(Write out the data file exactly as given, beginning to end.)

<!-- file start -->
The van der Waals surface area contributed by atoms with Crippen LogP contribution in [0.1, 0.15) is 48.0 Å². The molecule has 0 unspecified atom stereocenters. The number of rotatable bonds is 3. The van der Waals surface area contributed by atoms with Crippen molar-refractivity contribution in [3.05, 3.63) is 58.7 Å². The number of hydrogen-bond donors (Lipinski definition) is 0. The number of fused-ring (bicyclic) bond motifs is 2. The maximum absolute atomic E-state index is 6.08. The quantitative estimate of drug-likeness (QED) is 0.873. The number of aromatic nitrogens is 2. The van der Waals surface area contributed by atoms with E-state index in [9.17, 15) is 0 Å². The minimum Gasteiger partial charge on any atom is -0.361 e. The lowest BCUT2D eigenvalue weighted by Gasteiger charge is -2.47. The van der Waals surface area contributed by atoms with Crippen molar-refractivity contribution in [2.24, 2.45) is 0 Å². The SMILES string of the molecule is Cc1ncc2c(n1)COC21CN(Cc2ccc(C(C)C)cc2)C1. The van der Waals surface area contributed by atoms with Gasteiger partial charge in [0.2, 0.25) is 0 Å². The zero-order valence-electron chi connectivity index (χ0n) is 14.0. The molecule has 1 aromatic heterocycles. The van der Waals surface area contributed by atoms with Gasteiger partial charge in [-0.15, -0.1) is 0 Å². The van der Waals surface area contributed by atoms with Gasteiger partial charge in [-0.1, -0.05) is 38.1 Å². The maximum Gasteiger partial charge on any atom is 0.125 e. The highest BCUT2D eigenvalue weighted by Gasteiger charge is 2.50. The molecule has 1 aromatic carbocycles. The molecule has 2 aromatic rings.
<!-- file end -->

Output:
The van der Waals surface area contributed by atoms with Crippen LogP contribution in [0.1, 0.15) is 48.0 Å². The molecule has 0 unspecified atom stereocenters. The number of rotatable bonds is 3. The van der Waals surface area contributed by atoms with Crippen molar-refractivity contribution in [3.05, 3.63) is 58.7 Å². The number of hydrogen-bond donors (Lipinski definition) is 0. The number of fused-ring (bicyclic) bond motifs is 2. The maximum absolute atomic E-state index is 6.08. The quantitative estimate of drug-likeness (QED) is 0.873. The number of aromatic nitrogens is 2. The van der Waals surface area contributed by atoms with E-state index in [9.17, 15) is 0 Å². The minimum Gasteiger partial charge on any atom is -0.361 e. The lowest BCUT2D eigenvalue weighted by Gasteiger charge is -2.47. The van der Waals surface area contributed by atoms with Crippen molar-refractivity contribution in [2.24, 2.45) is 0 Å². The SMILES string of the molecule is Cc1ncc2c(n1)COC21CN(Cc2ccc(C(C)C)cc2)C1. The van der Waals surface area contributed by atoms with Gasteiger partial charge in [0.2, 0.25) is 0 Å². The zero-order valence-electron chi connectivity index (χ0n) is 14.0. The molecule has 1 aromatic heterocycles. The van der Waals surface area contributed by atoms with Gasteiger partial charge in [-0.15, -0.1) is 0 Å². The van der Waals surface area contributed by atoms with Gasteiger partial charge in [-0.1, -0.05) is 38.1 Å². The maximum Gasteiger partial charge on any atom is 0.125 e. The highest BCUT2D eigenvalue weighted by Gasteiger charge is 2.50. The molecule has 1 aromatic carbocycles. The molecule has 2 aromatic rings.